Seabiscuit bloomed too late to run as a 3-year-old in the Triple Crown races. Even after he emerged as the fastest horse on the California circuit, the Eastern thoroughbred establishment, which viewed all racehorses west of the Mississippi as only a couple of lengths ahead of the glue factory, scorned Seabiscuit as an also-ran. (To embody this arrogance, the movie gives us a rival-owner character who resembles Jabba the Hut after a couple of weeks on Slim-Fast.)

Fortunately, in spite of his dearth of horse knowledge, Seabiscuit’s owner had ample horse sense, plus a car dealer’s gift for hype and salesmanship. He orchestrates a campaign in the media to stage a match race between Seabiscuit and the great War Admiral, and Jabba-Lite finally relents.

Seabiscuit doesn’t stand a chance. War Admiral won the Triple Crown the year before. Against the huge and powerful champion, the Biscuit looks like Muggsy Bogues challenging Shaq to one-on-one. War Admiral gets to race on his home track, Pimlico. Events force Seabiscuit’s team to make a couple of dramatic changes in their strategy.

Of course, you know from this set-up alone how the big race is going to turn out. If not, you can look it up. (That’s one of the pitfalls of attempting to build suspense in a movie about matters of historical record.)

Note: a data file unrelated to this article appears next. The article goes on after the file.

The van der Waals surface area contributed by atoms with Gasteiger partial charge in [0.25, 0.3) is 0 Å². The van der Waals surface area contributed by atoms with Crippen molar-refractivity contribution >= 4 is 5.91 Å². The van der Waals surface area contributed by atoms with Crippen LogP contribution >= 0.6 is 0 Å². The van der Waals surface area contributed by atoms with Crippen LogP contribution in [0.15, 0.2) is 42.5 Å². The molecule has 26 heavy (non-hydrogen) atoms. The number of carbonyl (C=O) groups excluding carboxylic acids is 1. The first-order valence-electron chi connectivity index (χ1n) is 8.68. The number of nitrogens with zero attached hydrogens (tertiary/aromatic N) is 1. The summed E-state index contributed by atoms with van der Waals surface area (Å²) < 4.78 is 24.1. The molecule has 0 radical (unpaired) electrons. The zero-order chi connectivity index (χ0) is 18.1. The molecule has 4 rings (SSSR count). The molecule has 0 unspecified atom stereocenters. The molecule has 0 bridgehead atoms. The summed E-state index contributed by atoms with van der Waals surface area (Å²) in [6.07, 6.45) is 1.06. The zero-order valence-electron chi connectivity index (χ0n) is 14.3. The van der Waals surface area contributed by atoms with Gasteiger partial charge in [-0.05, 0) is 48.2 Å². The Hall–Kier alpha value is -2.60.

The audience applauded at the end of the showing I saw. Like them, I enjoyed the movie’s emphasis, unabashedly sentimental and obvious as it was, on the themes of faith, redemption and determination. What fascinated me, however, was the way the film—like the book from which it was adapted—sought to explain the story of Seabiscuit within the historical context of the Great Depression.

Weaving documentary interludes into the drama, the film relates how 25 percent of America’s workers were unemployed during the depression’s nadir. You could understand what would motivate a family, reduced to working as migrant farm laborers, to abandon a child to the care of someone who could provide better opportunities. And you can begin to appreciate why a once down-and-out racehorse could become a symbol of hope for a down-and-out nation.

It would be hard even for Hollywood to exaggerate how Seabiscuit captured the national imagination. By the late 1930s, the horse was second in popularity only to Franklin Roosevelt. When Seabiscuit raced War Admiral on Nov. 1, 1938, as the film accurately portrays, millions of Americans were sitting beside their radios to hear the call. Businesses gave employees the afternoon off. It was no stretch to call Seabiscuit a national hero.